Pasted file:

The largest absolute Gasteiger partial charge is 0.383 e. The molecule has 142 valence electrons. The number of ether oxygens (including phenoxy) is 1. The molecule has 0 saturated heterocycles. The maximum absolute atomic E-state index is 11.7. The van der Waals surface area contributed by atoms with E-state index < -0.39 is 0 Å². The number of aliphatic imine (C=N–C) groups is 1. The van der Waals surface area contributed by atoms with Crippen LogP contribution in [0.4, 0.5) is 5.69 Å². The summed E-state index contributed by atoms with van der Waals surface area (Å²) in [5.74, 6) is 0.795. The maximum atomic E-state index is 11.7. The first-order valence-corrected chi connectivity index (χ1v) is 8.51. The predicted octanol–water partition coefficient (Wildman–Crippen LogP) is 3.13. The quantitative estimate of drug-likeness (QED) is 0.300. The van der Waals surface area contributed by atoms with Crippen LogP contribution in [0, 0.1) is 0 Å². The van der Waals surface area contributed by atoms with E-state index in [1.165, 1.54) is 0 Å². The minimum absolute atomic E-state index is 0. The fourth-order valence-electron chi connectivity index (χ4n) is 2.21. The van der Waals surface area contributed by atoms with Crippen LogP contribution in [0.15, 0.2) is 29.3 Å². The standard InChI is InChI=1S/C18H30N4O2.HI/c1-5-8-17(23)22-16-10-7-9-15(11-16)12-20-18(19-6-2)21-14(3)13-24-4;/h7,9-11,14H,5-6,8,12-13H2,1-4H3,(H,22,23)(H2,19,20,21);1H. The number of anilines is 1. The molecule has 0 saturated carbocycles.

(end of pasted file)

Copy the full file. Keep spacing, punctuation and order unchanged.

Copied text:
The largest absolute Gasteiger partial charge is 0.383 e. The molecule has 142 valence electrons. The number of ether oxygens (including phenoxy) is 1. The molecule has 0 saturated heterocycles. The maximum absolute atomic E-state index is 11.7. The van der Waals surface area contributed by atoms with E-state index < -0.39 is 0 Å². The number of aliphatic imine (C=N–C) groups is 1. The van der Waals surface area contributed by atoms with Crippen LogP contribution in [0.4, 0.5) is 5.69 Å². The summed E-state index contributed by atoms with van der Waals surface area (Å²) in [5.74, 6) is 0.795. The maximum atomic E-state index is 11.7. The first-order valence-corrected chi connectivity index (χ1v) is 8.51. The predicted octanol–water partition coefficient (Wildman–Crippen LogP) is 3.13. The quantitative estimate of drug-likeness (QED) is 0.300. The van der Waals surface area contributed by atoms with Crippen LogP contribution in [0, 0.1) is 0 Å². The van der Waals surface area contributed by atoms with E-state index in [1.165, 1.54) is 0 Å². The minimum absolute atomic E-state index is 0. The fourth-order valence-electron chi connectivity index (χ4n) is 2.21. The van der Waals surface area contributed by atoms with Crippen LogP contribution in [0.15, 0.2) is 29.3 Å². The standard InChI is InChI=1S/C18H30N4O2.HI/c1-5-8-17(23)22-16-10-7-9-15(11-16)12-20-18(19-6-2)21-14(3)13-24-4;/h7,9-11,14H,5-6,8,12-13H2,1-4H3,(H,22,23)(H2,19,20,21);1H. The number of anilines is 1. The molecule has 0 saturated carbocycles.